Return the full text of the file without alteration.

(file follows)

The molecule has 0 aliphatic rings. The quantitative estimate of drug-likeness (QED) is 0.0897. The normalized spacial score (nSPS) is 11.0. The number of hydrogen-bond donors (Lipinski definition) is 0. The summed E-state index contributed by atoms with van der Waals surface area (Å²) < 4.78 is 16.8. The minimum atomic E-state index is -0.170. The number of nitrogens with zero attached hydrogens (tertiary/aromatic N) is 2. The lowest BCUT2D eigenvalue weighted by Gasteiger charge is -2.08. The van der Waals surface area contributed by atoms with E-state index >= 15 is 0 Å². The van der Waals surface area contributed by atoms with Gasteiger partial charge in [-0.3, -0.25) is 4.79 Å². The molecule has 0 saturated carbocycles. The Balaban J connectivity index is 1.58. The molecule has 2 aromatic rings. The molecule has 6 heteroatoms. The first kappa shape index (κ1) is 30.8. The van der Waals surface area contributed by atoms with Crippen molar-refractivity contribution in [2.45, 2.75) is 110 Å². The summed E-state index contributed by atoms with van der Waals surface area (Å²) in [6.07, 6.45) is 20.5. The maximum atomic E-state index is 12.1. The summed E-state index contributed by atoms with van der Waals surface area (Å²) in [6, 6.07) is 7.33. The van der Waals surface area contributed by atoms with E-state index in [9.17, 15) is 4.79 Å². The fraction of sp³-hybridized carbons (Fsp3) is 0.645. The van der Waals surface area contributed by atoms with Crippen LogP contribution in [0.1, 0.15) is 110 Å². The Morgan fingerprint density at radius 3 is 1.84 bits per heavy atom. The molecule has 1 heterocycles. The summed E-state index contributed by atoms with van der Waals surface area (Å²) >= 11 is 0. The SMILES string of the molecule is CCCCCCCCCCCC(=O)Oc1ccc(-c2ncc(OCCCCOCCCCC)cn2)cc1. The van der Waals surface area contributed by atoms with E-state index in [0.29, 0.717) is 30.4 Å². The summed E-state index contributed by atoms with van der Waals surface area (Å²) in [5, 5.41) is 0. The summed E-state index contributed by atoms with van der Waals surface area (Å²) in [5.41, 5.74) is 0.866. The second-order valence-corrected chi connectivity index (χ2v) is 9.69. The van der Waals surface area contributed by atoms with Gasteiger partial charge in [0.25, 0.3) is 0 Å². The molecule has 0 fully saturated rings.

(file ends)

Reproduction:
The molecule has 0 aliphatic rings. The quantitative estimate of drug-likeness (QED) is 0.0897. The normalized spacial score (nSPS) is 11.0. The number of hydrogen-bond donors (Lipinski definition) is 0. The summed E-state index contributed by atoms with van der Waals surface area (Å²) < 4.78 is 16.8. The minimum atomic E-state index is -0.170. The number of nitrogens with zero attached hydrogens (tertiary/aromatic N) is 2. The lowest BCUT2D eigenvalue weighted by Gasteiger charge is -2.08. The van der Waals surface area contributed by atoms with E-state index >= 15 is 0 Å². The van der Waals surface area contributed by atoms with Gasteiger partial charge in [-0.3, -0.25) is 4.79 Å². The molecule has 0 saturated carbocycles. The Balaban J connectivity index is 1.58. The molecule has 2 aromatic rings. The molecule has 6 heteroatoms. The first kappa shape index (κ1) is 30.8. The van der Waals surface area contributed by atoms with Crippen molar-refractivity contribution in [2.45, 2.75) is 110 Å². The summed E-state index contributed by atoms with van der Waals surface area (Å²) in [6.07, 6.45) is 20.5. The maximum atomic E-state index is 12.1. The summed E-state index contributed by atoms with van der Waals surface area (Å²) in [6, 6.07) is 7.33. The van der Waals surface area contributed by atoms with E-state index in [9.17, 15) is 4.79 Å². The fraction of sp³-hybridized carbons (Fsp3) is 0.645. The van der Waals surface area contributed by atoms with Crippen LogP contribution in [0.1, 0.15) is 110 Å². The Morgan fingerprint density at radius 3 is 1.84 bits per heavy atom. The molecule has 1 heterocycles. The summed E-state index contributed by atoms with van der Waals surface area (Å²) >= 11 is 0. The SMILES string of the molecule is CCCCCCCCCCCC(=O)Oc1ccc(-c2ncc(OCCCCOCCCCC)cn2)cc1. The van der Waals surface area contributed by atoms with E-state index in [0.29, 0.717) is 30.4 Å². The summed E-state index contributed by atoms with van der Waals surface area (Å²) in [5, 5.41) is 0. The summed E-state index contributed by atoms with van der Waals surface area (Å²) in [5.41, 5.74) is 0.866. The second-order valence-corrected chi connectivity index (χ2v) is 9.69. The van der Waals surface area contributed by atoms with Gasteiger partial charge in [0.25, 0.3) is 0 Å². The molecule has 0 fully saturated rings.